Health unit offering monkeypox vaccine at Windsor-Essex PrideFest
The Windsor-Essex County Health Unit will be offering a pre-exposure monkeypox vaccine to the community this weekend.
The health unit says the vaccine will be offered this Sunday during Windsor-Essex PrideFest weekend.
The vaccinations are targeting high risk sections of the population, which includes men who have sex with other men, a segment of the population that's being impacted by the illness.
Acting Medical Officer of Health, Dr. Shanker Nesathurai says the health unit received confirmation this week for vaccine availability.
"First of all monkeypox is a significant health challenge and it's disproportionately affecting members of our community where men are having sex with men," says Dr. Nesathurai.
He says this is the first time the health unit has offered vaccinations to those who have not been exposed to the illness.
"We have administered Monkeypox vaccine as part of the public health service programming and the critical service for people who have been exposed to monkeypox but don't have clinically apparent disease," says Dr. Nesathurai. "But this is the first time that we're actually offering the vaccine at the public health service to individuals who have not contracted monkeypox."
This 2003 electron microscope image made available by the Centers for Disease Control and Prevention shows mature, oval-shaped monkeypox virions, left, and spherical immature virions, right, obtained from a sample of human skin associated with the 2003 prairie dog outbreak. Monkeypox, a disease that rarely appears outside Africa, has been identified by European and American health authorities in recent days. (Cynthia S. Goldsmith, Russell Regner/CDC via AP)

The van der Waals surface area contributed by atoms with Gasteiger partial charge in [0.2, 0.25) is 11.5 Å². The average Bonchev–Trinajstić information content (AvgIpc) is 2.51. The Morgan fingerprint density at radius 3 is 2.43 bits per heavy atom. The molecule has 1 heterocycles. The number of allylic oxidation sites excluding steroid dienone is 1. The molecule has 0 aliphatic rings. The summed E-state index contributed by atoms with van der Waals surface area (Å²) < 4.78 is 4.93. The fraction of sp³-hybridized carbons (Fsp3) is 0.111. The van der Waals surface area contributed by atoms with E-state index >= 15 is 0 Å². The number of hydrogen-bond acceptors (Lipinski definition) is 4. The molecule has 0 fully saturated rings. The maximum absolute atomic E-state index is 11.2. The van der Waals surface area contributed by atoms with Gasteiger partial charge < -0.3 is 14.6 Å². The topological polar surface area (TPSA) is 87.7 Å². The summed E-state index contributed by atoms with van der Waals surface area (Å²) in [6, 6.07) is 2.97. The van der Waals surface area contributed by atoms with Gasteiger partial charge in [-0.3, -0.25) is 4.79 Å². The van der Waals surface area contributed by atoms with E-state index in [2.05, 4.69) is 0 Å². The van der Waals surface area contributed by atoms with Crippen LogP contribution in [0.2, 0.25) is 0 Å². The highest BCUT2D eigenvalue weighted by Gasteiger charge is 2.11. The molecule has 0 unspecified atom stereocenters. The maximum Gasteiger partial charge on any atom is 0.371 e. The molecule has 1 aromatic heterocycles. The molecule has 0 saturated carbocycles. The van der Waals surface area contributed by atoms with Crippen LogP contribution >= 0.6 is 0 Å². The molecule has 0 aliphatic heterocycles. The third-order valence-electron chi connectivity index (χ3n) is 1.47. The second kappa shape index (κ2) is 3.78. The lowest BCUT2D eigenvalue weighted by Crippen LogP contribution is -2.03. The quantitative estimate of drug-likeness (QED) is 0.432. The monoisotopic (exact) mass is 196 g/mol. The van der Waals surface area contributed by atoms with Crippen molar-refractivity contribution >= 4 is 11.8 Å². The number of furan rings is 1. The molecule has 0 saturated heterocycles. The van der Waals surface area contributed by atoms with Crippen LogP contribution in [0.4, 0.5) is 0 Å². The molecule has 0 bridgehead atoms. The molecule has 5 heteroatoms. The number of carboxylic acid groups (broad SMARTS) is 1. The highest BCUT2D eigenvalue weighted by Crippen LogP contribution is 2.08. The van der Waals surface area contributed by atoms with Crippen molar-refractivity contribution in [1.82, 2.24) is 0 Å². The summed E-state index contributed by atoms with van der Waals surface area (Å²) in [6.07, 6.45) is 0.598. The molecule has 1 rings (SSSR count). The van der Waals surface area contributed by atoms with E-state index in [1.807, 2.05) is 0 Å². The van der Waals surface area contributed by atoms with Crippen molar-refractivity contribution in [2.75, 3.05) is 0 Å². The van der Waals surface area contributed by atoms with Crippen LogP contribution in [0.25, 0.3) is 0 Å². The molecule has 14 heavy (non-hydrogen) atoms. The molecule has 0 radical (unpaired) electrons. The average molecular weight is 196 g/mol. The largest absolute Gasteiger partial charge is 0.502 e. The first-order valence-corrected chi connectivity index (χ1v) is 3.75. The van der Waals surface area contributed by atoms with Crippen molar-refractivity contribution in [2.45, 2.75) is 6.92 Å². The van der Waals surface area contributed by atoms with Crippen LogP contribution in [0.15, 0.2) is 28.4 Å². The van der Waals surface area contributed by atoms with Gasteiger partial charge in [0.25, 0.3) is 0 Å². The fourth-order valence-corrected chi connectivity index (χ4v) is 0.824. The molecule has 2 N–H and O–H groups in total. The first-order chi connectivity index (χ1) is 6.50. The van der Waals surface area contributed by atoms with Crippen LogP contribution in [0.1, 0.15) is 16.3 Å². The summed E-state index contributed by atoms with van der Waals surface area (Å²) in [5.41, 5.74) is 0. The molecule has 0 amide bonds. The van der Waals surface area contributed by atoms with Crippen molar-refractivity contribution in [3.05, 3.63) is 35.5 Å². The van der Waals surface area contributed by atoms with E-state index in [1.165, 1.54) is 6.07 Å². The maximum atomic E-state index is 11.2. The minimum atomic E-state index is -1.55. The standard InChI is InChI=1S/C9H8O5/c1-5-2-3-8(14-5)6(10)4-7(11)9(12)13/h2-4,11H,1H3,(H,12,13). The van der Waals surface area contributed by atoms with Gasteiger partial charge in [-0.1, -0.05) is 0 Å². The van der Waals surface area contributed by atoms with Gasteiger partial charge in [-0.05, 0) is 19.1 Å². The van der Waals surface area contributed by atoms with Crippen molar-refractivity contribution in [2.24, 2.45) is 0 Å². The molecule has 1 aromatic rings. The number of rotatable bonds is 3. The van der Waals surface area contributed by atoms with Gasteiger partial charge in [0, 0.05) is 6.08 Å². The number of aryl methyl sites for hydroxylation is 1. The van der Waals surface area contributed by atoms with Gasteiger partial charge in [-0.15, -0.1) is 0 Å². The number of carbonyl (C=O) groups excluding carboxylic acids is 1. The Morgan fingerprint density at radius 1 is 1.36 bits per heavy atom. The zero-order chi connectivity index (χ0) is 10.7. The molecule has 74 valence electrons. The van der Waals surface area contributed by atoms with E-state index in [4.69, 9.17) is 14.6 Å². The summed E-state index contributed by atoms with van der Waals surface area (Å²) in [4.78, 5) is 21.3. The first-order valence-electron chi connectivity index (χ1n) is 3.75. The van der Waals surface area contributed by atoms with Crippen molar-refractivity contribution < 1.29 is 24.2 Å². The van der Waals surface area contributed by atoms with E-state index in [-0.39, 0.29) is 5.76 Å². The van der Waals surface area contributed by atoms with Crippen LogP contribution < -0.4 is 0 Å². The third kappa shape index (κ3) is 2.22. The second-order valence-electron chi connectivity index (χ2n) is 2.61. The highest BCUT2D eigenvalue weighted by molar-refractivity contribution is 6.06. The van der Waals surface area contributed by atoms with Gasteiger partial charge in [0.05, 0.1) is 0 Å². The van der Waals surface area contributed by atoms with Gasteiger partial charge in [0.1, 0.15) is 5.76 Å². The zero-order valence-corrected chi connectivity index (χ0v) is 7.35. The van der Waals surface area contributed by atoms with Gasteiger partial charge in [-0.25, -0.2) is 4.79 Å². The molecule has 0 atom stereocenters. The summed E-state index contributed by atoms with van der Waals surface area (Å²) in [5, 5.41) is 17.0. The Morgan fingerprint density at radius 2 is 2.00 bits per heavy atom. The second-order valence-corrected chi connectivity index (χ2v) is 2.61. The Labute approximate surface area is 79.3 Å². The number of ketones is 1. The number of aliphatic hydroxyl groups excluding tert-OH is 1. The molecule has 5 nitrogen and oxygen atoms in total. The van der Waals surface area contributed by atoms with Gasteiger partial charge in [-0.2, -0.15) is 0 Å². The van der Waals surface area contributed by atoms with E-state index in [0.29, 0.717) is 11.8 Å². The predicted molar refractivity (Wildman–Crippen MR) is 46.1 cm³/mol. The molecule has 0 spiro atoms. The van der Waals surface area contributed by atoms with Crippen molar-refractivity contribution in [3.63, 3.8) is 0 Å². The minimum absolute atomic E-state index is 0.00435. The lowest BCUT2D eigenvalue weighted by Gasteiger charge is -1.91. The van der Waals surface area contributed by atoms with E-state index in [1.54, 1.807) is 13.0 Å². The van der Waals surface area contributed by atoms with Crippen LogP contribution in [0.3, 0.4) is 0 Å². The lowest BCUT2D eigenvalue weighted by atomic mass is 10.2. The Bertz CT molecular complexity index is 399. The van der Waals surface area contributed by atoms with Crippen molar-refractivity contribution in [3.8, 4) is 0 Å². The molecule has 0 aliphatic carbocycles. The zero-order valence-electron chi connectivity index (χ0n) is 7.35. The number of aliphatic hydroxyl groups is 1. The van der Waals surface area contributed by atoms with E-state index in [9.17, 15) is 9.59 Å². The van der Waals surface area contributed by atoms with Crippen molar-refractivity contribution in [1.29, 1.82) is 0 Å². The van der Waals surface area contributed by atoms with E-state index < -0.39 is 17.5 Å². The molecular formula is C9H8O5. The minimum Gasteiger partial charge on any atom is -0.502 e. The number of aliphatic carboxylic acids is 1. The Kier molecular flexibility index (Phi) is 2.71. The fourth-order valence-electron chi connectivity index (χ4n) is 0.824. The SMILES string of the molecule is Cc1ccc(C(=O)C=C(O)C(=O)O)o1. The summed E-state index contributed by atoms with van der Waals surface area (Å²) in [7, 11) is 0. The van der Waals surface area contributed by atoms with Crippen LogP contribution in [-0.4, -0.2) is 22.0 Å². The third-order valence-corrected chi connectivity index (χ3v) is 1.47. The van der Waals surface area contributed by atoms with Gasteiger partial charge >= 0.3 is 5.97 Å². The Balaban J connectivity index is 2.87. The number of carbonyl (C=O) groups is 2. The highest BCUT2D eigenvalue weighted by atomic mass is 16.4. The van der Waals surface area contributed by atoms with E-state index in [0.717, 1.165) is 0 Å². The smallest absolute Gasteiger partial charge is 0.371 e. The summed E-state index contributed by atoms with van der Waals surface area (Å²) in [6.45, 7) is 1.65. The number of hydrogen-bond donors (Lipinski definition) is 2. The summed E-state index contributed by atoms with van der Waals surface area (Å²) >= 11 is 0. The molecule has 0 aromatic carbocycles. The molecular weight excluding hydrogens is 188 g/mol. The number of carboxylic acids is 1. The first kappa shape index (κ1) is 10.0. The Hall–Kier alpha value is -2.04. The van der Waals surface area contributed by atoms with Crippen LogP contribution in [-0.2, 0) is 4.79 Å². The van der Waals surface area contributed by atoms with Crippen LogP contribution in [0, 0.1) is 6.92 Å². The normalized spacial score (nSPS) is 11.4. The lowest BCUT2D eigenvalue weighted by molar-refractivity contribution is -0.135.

Felicia Lawal is the Director of Public Health Programs and says the health unit has a limited supply of the vaccine but says there is enough to vaccinate more than 100 people.
"Public health nurses will be available to provide healthy information and research on monkeypox as well as offer pre-exposure vaccination for monkeypox for those who meet criteria and qualify to receive that," says Lawal.
The health unit will have the vaccine available at Lanspeary Park between 11am and 4pm.
Last month, the health unit confirmed the area's first case of monkeypox.
At that time, Dr. Nesathurai stated the risk of transmission in the community was low.
Monkeypox is usually transmitted through close contact with bodily fluids, rashes, and scabs of infected people or animals.
Symptoms include fever, headache, muscle aches, swollen lymph nodes, chills, and exhaustion, followed by the development of a rash. The time from infection to symptoms is usually 7 to 14 days.